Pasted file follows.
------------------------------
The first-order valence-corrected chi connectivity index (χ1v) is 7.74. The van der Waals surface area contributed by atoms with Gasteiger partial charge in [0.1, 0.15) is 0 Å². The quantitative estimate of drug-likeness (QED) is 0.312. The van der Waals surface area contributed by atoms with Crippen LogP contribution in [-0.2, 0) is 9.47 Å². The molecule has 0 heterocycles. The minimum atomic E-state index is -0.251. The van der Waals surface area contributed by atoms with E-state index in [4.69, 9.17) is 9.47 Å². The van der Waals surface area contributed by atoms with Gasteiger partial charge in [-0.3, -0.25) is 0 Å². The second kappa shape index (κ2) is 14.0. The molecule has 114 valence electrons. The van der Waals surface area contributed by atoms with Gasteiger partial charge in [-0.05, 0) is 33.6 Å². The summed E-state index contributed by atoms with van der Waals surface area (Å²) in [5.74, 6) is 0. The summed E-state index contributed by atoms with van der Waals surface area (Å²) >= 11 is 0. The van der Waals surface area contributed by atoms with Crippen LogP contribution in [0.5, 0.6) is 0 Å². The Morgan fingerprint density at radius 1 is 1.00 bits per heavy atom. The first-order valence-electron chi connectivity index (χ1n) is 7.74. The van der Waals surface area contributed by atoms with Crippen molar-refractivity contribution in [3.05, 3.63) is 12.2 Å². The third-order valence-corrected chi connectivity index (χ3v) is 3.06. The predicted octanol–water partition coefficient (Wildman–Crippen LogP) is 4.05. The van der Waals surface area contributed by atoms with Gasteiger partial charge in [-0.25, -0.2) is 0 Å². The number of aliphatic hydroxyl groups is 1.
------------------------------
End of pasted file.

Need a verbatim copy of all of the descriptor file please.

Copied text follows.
The first-order valence-corrected chi connectivity index (χ1v) is 7.74. The van der Waals surface area contributed by atoms with Gasteiger partial charge in [0.1, 0.15) is 0 Å². The quantitative estimate of drug-likeness (QED) is 0.312. The van der Waals surface area contributed by atoms with Crippen LogP contribution in [-0.2, 0) is 9.47 Å². The molecule has 0 heterocycles. The minimum atomic E-state index is -0.251. The van der Waals surface area contributed by atoms with E-state index in [4.69, 9.17) is 9.47 Å². The van der Waals surface area contributed by atoms with Gasteiger partial charge in [-0.3, -0.25) is 0 Å². The second kappa shape index (κ2) is 14.0. The molecule has 114 valence electrons. The van der Waals surface area contributed by atoms with Gasteiger partial charge in [-0.05, 0) is 33.6 Å². The summed E-state index contributed by atoms with van der Waals surface area (Å²) in [5.74, 6) is 0. The summed E-state index contributed by atoms with van der Waals surface area (Å²) >= 11 is 0. The van der Waals surface area contributed by atoms with Crippen LogP contribution in [0.5, 0.6) is 0 Å². The Morgan fingerprint density at radius 1 is 1.00 bits per heavy atom. The first-order valence-electron chi connectivity index (χ1n) is 7.74. The van der Waals surface area contributed by atoms with Crippen molar-refractivity contribution in [3.05, 3.63) is 12.2 Å². The third-order valence-corrected chi connectivity index (χ3v) is 3.06. The predicted octanol–water partition coefficient (Wildman–Crippen LogP) is 4.05. The van der Waals surface area contributed by atoms with Gasteiger partial charge in [-0.25, -0.2) is 0 Å². The number of aliphatic hydroxyl groups is 1.